b.  Telinject and Daninject systems use compressed air for both the dart and the delivery of the drug. Both of these systems and have different types of delivery options including pistol style with short and long barrels and rifle for long distance shots. In up close zoo environments this is the preferred drug delivery system as the dart delivery pressure can be adjusted to be very low which enables darting within 3 meters. The major disadvantage to these systems is that the darts are reusable. Darts must be broken down and cleaned after each use. With dart cleaning and reassembly, comes human error, which may result in dart failure if not done correctly.

Remote injection equipment:

Pole Syringe

In some instances using a pole syringe may be all that is needed to get a drug delivered. There are two basic types, manual and mechanical:

1.  A manual pole syringe is basically a long pole that inserts directly into the syringe case and needs to be manually injected (via the operator) by pushing the needle into the animal and then pushing the plunger of the syringe to the hub, in one motion. This system works well for small volumes (< 3ml). With larger volumes (> 3ml) animals usually react in the time it takes to depress the plunger resulting in partial injections. However, this system is good choice for giving vaccines.

2.  Mechanical pole syringes have a spring loaded injection system that pushes the plunger of the syringe in, once the needed is inserted into the animal. This system is better for larger volumes and results in fast injections. The main disadvantage is that the pole itself is heavier than the manual pole and is not as easy to use.


When using hand restraint, pole syringes or remote drug delivery systems, there is a potential for injury to both the veterinarian and the animal. It is in the best interest of anyone who is not familiar with this type of equipment to obtain some experience by shadowing at a zoo, taking continued education at a conference, or taking a wildlife immobilization course. In many cases, the drugs used to immobilize hoofstock are very concentrated and may have serious implications for health if injected into a person. Concentrated drugs such as etorphine, carfentanil, thiafentanil and even medetomidine can cause immediate and life threatening consequences if injected into a human or even applied to mucous membranes.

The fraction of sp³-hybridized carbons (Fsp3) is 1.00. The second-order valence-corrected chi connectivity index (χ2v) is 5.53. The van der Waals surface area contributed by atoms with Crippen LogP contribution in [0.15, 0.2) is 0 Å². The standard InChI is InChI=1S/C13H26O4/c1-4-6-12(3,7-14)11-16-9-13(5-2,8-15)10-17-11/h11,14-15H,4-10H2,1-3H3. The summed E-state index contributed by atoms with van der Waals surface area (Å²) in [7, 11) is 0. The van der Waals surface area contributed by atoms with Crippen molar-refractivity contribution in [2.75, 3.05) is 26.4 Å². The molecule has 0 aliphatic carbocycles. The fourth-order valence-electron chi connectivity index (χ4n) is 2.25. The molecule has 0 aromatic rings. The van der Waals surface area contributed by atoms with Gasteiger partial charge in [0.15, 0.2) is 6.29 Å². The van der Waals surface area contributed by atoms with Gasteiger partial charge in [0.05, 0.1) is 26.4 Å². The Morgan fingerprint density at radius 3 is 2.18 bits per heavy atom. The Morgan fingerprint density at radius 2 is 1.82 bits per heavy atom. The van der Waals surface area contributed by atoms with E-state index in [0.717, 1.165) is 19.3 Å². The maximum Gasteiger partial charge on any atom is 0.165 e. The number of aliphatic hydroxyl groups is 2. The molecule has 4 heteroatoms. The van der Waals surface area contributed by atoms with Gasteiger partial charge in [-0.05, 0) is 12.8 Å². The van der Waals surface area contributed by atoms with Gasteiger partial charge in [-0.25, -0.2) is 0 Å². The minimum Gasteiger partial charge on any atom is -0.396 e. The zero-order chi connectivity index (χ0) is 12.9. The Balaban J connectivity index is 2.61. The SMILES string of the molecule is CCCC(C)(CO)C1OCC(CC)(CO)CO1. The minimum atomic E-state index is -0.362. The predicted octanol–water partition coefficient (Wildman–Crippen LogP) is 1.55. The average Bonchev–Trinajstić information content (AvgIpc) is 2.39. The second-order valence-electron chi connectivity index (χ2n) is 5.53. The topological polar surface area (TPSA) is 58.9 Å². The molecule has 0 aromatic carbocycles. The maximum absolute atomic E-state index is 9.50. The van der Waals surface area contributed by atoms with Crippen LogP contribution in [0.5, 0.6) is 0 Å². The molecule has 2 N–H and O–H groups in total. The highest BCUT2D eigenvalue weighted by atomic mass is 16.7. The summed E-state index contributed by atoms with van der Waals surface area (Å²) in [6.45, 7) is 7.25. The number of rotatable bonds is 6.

These drugs should be handled with great care using personal protective equipment such as gloves, and eye protection. Used darts should be placed in protective cases and cleaned by veterinarians or technicians trained in using these concentrated drugs. Even dart sites on animals can contain enough residual drugs to cause serious medical problems. People working on/near animals immobilized with these drugs should be wearing latex gloves and be trained in clinical signs of human exposure and the potential side effects. At the author's facility, the emergency kit includes a human emergency crash kit containing oxygen, intubation materials, opioid reversals and a human defibrillator in case of accidental exposure. It is most prudent to notify the local hospital that you are using these concentrated drugs in case of accidental exposure.